US

The monotony of everyday life

US
By Asma Zainab
Fri, 09, 17

There’s a quote in Paper Towns: “My days had a pleasant identicalness about them. I had always liked that: I liked routine. I liked being bored. I didn’t want to, but I did.”

RETROSPECTION

There’s a quote in Paper Towns: “My days had a pleasant identicalness about them. I had always liked that: I liked routine. I liked being bored. I didn’t want to, but I did.”

Most of us have dealt with a similar thought. Or maybe it crossed our mind amidst other self-revealing others, but we probably didn’t give it a second thought as we unknowingly - but usually knowingly - seal the fate of every other such thought.

I mean, is going on an expedition of finding yourself even relevant these days? Who even has the time for that? That’s when we succumb to the social media pressure: posting a tweet and patting ourselves at the back for it.

The monotony of everyday life

But this quote refused to leave me alone. The relatability and accuracy of it left a deep wound in me.  First, our life is indeed a cycle of all-too-familiar and oh-so-similar occurring events one after another, their inherent time period being indefinite and bringing only a mild unnoticeable newness each time.

Second, this fact doesn’t really bother us unless we’re on a soul-searching mission or re-evaluating our life after falling into yet another existential crisis. It’s either or neither for me right now; maybe this is what they call over thinking.

Third, even after making an effort to acknowledge it and draining our mind trying to decipher the meaning and the significance, we are not doing anything about it. We let it go - of all the things we should be letting go. Not caring, perhaps even starting to despise the whole idea of it when it’s obvious how bad we’re craving for even a drop of change in our lives, in us.

We fear change. We can never bring ourselves to embrace it with a wide grin, be it a big change or a trivial one, like going to the supermarket to try a different brand of tea. And, honestly, how many people gave up their profession after realizing at one point that it failed to provide the necessary satisfaction it should have, let alone contentment. How many people have actually taken proper action to eradicate a stereotype reigning and ruining their family for generations or banishing unconventional family traditions and not just bringing it up on social media? Are we really as strong-willed and courageous to take a stand, say no where we have to, reject when we should?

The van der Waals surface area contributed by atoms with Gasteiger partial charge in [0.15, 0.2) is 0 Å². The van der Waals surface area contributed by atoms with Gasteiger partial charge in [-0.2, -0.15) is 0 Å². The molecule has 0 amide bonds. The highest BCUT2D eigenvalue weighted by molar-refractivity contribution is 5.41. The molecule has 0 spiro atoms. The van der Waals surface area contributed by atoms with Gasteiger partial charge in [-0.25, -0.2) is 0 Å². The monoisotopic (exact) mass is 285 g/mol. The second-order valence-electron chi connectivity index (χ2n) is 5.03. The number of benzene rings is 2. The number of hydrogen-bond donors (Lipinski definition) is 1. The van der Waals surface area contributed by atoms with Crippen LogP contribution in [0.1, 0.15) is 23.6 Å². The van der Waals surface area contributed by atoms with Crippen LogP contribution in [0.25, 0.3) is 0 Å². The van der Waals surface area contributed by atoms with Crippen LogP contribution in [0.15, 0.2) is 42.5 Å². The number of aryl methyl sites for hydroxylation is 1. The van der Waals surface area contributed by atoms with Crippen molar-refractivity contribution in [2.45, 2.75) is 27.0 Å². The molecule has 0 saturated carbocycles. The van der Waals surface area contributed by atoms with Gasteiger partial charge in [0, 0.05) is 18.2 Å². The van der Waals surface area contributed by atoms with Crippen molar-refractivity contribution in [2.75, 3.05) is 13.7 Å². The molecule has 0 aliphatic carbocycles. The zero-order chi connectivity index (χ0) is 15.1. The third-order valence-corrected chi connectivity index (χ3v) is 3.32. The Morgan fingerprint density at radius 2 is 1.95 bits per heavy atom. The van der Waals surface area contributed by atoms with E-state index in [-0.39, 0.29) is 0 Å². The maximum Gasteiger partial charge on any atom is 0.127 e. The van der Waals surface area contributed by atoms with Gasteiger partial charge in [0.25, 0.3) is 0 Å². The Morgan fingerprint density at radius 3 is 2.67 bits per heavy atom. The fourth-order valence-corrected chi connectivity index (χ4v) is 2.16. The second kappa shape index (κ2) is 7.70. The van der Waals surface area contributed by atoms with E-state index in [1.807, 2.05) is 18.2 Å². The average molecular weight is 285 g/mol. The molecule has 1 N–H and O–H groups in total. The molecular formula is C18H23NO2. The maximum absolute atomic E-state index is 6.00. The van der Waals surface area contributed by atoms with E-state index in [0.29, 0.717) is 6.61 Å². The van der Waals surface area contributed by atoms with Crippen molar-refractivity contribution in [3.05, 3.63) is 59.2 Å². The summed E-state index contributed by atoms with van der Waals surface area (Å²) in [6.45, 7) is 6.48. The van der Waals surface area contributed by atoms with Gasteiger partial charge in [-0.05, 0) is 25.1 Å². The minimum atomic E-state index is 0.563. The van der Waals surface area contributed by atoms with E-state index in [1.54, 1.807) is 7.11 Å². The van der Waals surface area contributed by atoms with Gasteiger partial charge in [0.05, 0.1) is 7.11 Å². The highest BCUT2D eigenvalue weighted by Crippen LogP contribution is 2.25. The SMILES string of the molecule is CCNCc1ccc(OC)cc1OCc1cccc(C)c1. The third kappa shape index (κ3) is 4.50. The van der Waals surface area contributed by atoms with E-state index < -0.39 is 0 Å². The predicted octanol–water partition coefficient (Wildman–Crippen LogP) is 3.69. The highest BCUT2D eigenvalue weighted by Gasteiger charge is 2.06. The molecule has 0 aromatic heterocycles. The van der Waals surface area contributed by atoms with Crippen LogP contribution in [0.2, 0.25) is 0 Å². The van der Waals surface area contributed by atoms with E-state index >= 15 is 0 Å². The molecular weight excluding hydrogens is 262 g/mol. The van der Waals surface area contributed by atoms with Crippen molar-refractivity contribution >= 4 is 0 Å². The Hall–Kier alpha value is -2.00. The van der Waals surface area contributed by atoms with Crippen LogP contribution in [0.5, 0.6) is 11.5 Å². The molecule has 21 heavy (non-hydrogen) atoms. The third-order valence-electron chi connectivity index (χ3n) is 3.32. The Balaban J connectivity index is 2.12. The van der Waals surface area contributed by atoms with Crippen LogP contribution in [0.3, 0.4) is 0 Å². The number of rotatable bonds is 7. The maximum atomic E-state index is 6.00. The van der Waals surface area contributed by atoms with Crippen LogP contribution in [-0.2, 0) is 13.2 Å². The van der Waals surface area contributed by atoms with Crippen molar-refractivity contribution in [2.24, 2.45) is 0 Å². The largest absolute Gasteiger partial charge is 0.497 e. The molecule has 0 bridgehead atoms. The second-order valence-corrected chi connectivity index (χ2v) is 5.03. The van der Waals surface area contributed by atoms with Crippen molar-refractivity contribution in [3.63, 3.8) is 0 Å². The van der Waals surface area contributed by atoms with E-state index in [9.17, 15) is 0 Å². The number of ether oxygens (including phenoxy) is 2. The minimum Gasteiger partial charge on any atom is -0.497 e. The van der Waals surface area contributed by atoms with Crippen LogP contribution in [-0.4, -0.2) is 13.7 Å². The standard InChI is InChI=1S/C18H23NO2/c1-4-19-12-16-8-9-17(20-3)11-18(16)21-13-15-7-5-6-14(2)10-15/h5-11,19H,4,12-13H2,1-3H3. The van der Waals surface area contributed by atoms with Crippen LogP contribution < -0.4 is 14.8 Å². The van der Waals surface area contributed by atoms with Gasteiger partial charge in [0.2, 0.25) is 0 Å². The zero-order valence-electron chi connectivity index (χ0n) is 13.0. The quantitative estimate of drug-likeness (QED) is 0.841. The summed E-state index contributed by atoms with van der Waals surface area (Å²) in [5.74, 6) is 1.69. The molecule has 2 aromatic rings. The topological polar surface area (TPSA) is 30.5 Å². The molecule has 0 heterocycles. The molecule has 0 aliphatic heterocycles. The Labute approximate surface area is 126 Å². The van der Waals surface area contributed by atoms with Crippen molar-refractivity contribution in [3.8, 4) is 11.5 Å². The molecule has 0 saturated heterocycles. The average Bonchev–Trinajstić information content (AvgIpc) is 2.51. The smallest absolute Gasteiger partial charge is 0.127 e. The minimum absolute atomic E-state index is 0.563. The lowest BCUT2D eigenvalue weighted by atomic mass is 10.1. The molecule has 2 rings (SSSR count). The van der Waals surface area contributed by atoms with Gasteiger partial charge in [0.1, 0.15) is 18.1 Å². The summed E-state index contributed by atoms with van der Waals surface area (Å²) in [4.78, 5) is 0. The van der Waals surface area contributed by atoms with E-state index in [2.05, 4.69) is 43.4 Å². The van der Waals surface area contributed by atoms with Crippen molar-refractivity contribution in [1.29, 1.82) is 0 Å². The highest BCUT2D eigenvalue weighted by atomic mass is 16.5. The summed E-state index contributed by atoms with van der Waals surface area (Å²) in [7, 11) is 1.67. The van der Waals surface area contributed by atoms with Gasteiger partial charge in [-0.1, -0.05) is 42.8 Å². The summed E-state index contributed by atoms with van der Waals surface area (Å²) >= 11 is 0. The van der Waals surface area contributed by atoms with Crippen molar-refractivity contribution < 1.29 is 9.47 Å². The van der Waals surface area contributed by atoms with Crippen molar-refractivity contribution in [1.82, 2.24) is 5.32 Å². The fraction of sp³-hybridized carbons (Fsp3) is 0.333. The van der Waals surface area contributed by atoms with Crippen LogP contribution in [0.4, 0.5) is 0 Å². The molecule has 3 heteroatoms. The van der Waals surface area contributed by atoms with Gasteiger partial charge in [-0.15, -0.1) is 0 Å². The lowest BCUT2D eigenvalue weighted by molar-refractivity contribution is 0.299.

We say we don’t care - too much and all too often - but do we really? Or is it our only retreat? I mean, saying just that might get the other person to shut up but what about the voice that’s echoing in your head, insisting that “we don’t care” is indeed debatable.

We look for all things familiar, traditional and understanding. Somehow we decide that a particular thing is meant for us, has a value, a meaning in our life on some unknown level while others are just not our cup of tea. So we adopt what we find acceptable, wear it, hide behind it and carry it with us for the rest of our lives; it becomes our very own comfort zone. We spend our lives imitating others, following in other people’s footsteps never making our own path and not seeing that we’ve lost ourselves in the process, not realizing that we all get one chance at life and that chance was wasted trying to be someone we’re not, someone we are simply not meant to be.

Variety is the spice of life, people say, but the spice is not what you want all the time. If you own less, you groan less. With all the things around, don’t refuse to let them go. Life is too short to look after meaningless objects. Don’t let the clutter occupy your precious time and space. In case you are wondering how I can make my life sweet and simple, here are some plain clues.The monotony of everyday life

Own less

The more stuff you possess, the more headaches you get. Scientists believe that if we go back to the lifestyle of the ancient civilizations, we could make this world a happier place. The key lies in simplicity. Don’t be a slave of your desires; act smartly. Keep the money in your pocket, and let it rest.

Clutter mutter

It’s a Herculean task to clean the house with so many useless things around. Plan up a cleaning schedule. One room at a time. Not all at once; you will get weary and might want to give up. But keep at it by assigning yourself small manageable tasks. Start with the bigger things. Once the big stuff is out of sight the smaller things are more visible.

When you have sorted the clutter, you can donate the stuff to a place where it can be best utilized. It’s always satisfying to get things recycled and reused.

Wardrobe chaos

More specifically, don’t feed your wardrobe too much. It’s unhealthy. Your wardrobe represents your taste and nature. If it’s filled to the brim that means you have complexes and you need help. A few good, decent clothes and just two or three pair of shoes, that looks like the wardrobe of a person who is calm and well settled, happy and content.

It’s not what you wear, but how you wear it, so variety is just a primary factor to look good. If you are relaxed your skin looks radiant and you look attractive even in your same old clothes. Buy new but first get rid of the old ones.

A mission statement

Make rules, whenever your heart tries to flirt with your brain, use your mouth and say this aloud: “I am not a junkyard”. Or “I am simple”. Or “simple is beautiful”.

Choose what suits you. As Confucious said, “life is really simple, but we insist on making it complicated.”